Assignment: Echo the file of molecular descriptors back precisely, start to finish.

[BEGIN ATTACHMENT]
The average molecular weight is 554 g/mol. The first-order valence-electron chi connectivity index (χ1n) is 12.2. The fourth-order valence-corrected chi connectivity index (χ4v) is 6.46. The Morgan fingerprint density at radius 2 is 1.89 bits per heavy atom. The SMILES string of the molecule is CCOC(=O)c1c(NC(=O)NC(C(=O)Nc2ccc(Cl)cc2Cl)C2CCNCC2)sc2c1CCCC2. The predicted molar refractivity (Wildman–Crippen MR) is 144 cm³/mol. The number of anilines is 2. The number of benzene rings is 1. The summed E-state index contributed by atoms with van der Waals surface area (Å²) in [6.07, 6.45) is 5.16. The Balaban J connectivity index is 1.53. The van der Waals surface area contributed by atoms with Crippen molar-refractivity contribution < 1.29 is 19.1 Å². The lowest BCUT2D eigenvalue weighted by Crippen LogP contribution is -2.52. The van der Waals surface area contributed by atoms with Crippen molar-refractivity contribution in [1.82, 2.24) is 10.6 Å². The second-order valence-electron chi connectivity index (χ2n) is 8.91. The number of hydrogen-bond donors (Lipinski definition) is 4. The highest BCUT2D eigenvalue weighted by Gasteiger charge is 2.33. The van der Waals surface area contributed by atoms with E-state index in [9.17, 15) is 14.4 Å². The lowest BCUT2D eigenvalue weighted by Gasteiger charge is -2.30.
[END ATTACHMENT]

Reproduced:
The average molecular weight is 554 g/mol. The first-order valence-electron chi connectivity index (χ1n) is 12.2. The fourth-order valence-corrected chi connectivity index (χ4v) is 6.46. The Morgan fingerprint density at radius 2 is 1.89 bits per heavy atom. The SMILES string of the molecule is CCOC(=O)c1c(NC(=O)NC(C(=O)Nc2ccc(Cl)cc2Cl)C2CCNCC2)sc2c1CCCC2. The predicted molar refractivity (Wildman–Crippen MR) is 144 cm³/mol. The number of anilines is 2. The number of benzene rings is 1. The summed E-state index contributed by atoms with van der Waals surface area (Å²) in [6.07, 6.45) is 5.16. The Balaban J connectivity index is 1.53. The van der Waals surface area contributed by atoms with Crippen molar-refractivity contribution < 1.29 is 19.1 Å². The lowest BCUT2D eigenvalue weighted by Crippen LogP contribution is -2.52. The van der Waals surface area contributed by atoms with Crippen molar-refractivity contribution in [1.82, 2.24) is 10.6 Å². The second-order valence-electron chi connectivity index (χ2n) is 8.91. The number of hydrogen-bond donors (Lipinski definition) is 4. The highest BCUT2D eigenvalue weighted by Gasteiger charge is 2.33. The van der Waals surface area contributed by atoms with E-state index in [9.17, 15) is 14.4 Å². The lowest BCUT2D eigenvalue weighted by Gasteiger charge is -2.30.